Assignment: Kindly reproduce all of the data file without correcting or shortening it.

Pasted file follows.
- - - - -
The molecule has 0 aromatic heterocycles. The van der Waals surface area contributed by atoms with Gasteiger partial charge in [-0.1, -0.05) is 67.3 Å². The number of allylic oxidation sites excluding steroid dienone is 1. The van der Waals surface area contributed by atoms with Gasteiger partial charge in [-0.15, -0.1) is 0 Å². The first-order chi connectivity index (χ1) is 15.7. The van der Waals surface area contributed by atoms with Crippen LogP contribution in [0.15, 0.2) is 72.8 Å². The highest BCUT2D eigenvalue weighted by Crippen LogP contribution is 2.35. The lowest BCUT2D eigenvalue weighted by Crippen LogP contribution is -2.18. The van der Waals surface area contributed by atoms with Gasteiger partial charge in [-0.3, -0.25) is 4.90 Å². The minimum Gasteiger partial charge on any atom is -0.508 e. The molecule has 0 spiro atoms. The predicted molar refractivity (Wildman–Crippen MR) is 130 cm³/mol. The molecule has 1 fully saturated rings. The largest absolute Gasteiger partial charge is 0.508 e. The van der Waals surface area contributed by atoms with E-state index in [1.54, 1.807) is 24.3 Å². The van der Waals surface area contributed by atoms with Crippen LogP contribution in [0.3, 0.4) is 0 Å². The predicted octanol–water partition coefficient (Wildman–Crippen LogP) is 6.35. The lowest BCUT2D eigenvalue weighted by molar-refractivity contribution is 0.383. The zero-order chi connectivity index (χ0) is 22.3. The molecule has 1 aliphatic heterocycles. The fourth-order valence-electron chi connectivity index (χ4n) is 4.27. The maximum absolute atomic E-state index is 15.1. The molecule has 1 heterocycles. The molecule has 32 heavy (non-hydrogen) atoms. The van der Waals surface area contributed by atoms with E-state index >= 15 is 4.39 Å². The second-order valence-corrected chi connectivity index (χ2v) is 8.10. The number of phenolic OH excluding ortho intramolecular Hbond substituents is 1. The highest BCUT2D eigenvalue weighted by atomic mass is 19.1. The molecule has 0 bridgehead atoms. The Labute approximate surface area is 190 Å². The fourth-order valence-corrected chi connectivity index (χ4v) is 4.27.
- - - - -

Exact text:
The molecule has 0 aromatic heterocycles. The van der Waals surface area contributed by atoms with Gasteiger partial charge in [-0.1, -0.05) is 67.3 Å². The number of allylic oxidation sites excluding steroid dienone is 1. The van der Waals surface area contributed by atoms with Gasteiger partial charge in [-0.15, -0.1) is 0 Å². The first-order chi connectivity index (χ1) is 15.7. The van der Waals surface area contributed by atoms with Crippen LogP contribution in [0.15, 0.2) is 72.8 Å². The highest BCUT2D eigenvalue weighted by Crippen LogP contribution is 2.35. The lowest BCUT2D eigenvalue weighted by Crippen LogP contribution is -2.18. The van der Waals surface area contributed by atoms with Gasteiger partial charge in [-0.3, -0.25) is 4.90 Å². The minimum Gasteiger partial charge on any atom is -0.508 e. The molecule has 0 spiro atoms. The predicted molar refractivity (Wildman–Crippen MR) is 130 cm³/mol. The molecule has 1 fully saturated rings. The largest absolute Gasteiger partial charge is 0.508 e. The van der Waals surface area contributed by atoms with E-state index in [1.54, 1.807) is 24.3 Å². The van der Waals surface area contributed by atoms with Crippen LogP contribution in [0.3, 0.4) is 0 Å². The predicted octanol–water partition coefficient (Wildman–Crippen LogP) is 6.35. The lowest BCUT2D eigenvalue weighted by molar-refractivity contribution is 0.383. The zero-order chi connectivity index (χ0) is 22.3. The molecule has 1 aliphatic heterocycles. The fourth-order valence-electron chi connectivity index (χ4n) is 4.27. The maximum absolute atomic E-state index is 15.1. The molecule has 1 heterocycles. The molecule has 32 heavy (non-hydrogen) atoms. The van der Waals surface area contributed by atoms with E-state index >= 15 is 4.39 Å². The second-order valence-corrected chi connectivity index (χ2v) is 8.10. The number of phenolic OH excluding ortho intramolecular Hbond substituents is 1. The highest BCUT2D eigenvalue weighted by atomic mass is 19.1. The molecule has 0 bridgehead atoms. The Labute approximate surface area is 190 Å². The fourth-order valence-corrected chi connectivity index (χ4v) is 4.27.